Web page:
Trials of US HIV vaccine halted after research found it failed to prevent infectionsStudy called HVTN 505 was found not to prevent infection or reduce levels of virus in bloodResearch is just one of many failed attempts to develop a vaccination for disease
11:19 GMT, 26 April 2013
11:46 GMT, 26 April 2013
'title': 'Trials of US HIV vaccine halted after research found it failed to prevent infections',
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Research into a new HIV vaccine has been halted after experts found it to be of no use.
The U.S. government stopped trials of the experimental HIV vaccine after an independent review found it did not prevent HIV infection or reduce the amount of HIV in the blood.
The research, started in 2009, it is just the latest in a series of failed attempts to develop a vaccine for the virus.
The study, called HVTN 505, had enrolled 2,504 volunteers in 19 U.S. cities.
Scientists are trying to develop a vaccine for the HIV virus but progress is slow
‘This trial has provided a clear, swift answer about a specific vaccine strategy,' Mitchell Warren, executive director of the nonprofit group AVAC: Global Advocacy for HIV Prevention, told Reuters.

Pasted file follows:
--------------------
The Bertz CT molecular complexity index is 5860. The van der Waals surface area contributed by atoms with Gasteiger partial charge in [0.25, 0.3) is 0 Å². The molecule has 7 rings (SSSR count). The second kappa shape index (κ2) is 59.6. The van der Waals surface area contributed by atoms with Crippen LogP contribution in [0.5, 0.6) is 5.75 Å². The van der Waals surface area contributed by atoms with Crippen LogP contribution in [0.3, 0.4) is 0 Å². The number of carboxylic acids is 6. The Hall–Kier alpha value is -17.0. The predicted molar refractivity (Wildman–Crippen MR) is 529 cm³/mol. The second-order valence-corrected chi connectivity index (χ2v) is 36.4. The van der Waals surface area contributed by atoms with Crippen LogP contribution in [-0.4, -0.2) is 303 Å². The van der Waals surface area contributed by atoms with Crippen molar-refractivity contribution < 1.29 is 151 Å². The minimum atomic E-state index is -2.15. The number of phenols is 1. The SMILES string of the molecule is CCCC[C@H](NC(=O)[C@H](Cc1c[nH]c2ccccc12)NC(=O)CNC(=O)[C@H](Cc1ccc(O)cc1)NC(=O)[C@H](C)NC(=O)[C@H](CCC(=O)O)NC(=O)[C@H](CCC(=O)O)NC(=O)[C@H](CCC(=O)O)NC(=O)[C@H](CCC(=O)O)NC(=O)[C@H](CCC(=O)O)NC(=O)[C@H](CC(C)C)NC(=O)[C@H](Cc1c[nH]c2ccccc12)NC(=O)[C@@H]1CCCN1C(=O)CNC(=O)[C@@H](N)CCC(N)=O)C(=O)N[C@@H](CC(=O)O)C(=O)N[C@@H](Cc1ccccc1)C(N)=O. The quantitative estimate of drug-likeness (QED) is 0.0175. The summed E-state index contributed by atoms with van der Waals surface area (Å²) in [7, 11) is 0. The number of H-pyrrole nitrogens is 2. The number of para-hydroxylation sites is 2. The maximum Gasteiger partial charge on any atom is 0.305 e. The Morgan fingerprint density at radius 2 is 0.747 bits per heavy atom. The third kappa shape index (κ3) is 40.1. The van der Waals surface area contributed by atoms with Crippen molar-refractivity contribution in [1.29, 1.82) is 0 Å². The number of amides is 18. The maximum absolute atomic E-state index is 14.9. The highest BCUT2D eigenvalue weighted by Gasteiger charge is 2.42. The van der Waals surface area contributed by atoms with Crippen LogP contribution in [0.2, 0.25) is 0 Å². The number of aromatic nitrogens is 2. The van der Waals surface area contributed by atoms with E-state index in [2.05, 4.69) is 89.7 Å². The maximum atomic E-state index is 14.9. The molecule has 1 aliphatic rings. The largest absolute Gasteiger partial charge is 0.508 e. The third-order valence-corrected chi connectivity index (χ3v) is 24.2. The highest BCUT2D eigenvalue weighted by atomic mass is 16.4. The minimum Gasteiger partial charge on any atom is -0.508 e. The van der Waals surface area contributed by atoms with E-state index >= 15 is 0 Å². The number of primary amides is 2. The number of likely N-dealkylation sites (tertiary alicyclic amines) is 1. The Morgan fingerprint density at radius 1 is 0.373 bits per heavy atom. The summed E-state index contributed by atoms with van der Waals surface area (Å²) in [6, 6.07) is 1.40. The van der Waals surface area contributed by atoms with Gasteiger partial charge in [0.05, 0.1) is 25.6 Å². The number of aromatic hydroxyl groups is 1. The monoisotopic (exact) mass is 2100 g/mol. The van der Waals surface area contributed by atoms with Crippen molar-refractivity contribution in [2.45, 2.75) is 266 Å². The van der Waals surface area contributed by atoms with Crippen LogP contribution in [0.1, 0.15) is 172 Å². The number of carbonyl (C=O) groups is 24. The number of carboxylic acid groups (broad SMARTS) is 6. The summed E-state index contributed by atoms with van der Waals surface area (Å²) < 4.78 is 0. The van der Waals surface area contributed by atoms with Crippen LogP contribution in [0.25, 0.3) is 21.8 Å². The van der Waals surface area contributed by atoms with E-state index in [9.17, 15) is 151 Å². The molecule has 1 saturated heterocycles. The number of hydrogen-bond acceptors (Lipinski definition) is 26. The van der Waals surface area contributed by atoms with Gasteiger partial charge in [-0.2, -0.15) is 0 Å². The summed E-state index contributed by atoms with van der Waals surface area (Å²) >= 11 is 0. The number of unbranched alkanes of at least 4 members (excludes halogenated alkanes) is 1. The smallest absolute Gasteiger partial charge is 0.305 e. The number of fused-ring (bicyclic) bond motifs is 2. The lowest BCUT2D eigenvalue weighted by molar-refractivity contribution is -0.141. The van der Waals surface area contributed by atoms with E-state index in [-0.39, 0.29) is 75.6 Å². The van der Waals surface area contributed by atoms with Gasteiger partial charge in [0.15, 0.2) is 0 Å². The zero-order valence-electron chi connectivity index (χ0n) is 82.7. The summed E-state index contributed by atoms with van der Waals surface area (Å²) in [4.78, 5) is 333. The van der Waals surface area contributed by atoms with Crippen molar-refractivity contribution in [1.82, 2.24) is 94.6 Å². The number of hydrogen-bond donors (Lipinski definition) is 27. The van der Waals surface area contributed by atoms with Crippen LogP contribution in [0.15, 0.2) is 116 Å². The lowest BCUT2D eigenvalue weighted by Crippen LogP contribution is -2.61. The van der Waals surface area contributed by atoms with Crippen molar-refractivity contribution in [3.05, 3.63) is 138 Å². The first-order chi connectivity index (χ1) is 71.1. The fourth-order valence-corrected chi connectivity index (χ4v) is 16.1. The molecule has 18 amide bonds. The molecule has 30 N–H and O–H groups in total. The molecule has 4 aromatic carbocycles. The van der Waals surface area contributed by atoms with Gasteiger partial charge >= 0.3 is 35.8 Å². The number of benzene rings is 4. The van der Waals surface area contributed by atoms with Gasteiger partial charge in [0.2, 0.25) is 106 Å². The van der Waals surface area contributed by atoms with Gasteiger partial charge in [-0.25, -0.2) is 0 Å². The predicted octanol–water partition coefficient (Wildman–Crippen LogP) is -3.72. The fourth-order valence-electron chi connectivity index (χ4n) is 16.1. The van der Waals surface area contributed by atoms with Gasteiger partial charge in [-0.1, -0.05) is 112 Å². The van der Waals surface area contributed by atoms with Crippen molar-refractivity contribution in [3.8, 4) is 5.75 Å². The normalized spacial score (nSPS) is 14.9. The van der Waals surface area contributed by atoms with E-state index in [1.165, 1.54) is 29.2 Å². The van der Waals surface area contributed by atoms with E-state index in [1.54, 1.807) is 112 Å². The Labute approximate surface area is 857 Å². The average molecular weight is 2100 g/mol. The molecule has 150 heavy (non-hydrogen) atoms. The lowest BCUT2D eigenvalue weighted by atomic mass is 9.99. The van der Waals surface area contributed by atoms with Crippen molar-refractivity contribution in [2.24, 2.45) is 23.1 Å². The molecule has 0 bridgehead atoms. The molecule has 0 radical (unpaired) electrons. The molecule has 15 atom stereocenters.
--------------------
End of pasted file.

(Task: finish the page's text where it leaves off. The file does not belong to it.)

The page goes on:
It's not the answer we hoped for, but the search doesn't end here.
‘Researchers need to unpack the data from this trial to understand more about why this strategy didn't prevent infection.’
The review board has recommended that no further vaccinations be given. The National Institutes of Allergy and Infectious Disease, which sponsored the study, said it would continue to follow study participants to further evaluate the trial data.
The HVTN 505 trial tested a two-part vaccine strategy designed to first prime the immune system and then provide a vaccine 'boost'.
The vaccine itself was based on a common cold virus that was used to sneak HIV genes into the body and grab the attention of the immune system.
So far, there are no vaccines approved to prevent infection with the human immunodeficiency virus or HIV, the virus that causes AIDS.
Several HIV trials are still underway or in planning stages, including a follow-up to a Thai trial which in 2009 showed a vaccine combination cut HIV infections by 31.2 percent.
Killer: The HIV virus attacks the body's immune system
Although the finding was not strong enough to approve the vaccine, it offered the first glimpse that a vaccine could work.
Both of these vaccines – the one in the Thai study and the HVTN 505 study – are largely designed to train immune system cells known as T-cells to recognize and kill cells already infected with HIV.
Researchers are studying other approaches, including vaccines that activate powerful antibodies to prevent HIV from infecting cells in the first place.
Matthew Rose, a vaccine advocate for AVAC who participated in the HVTN 505 study, said he remains hopeful in the search for a vaccine.
'These results do not change the fundamental view that an AIDS vaccine remains critical to any long-term strategy to end the AIDS epidemic,' he said.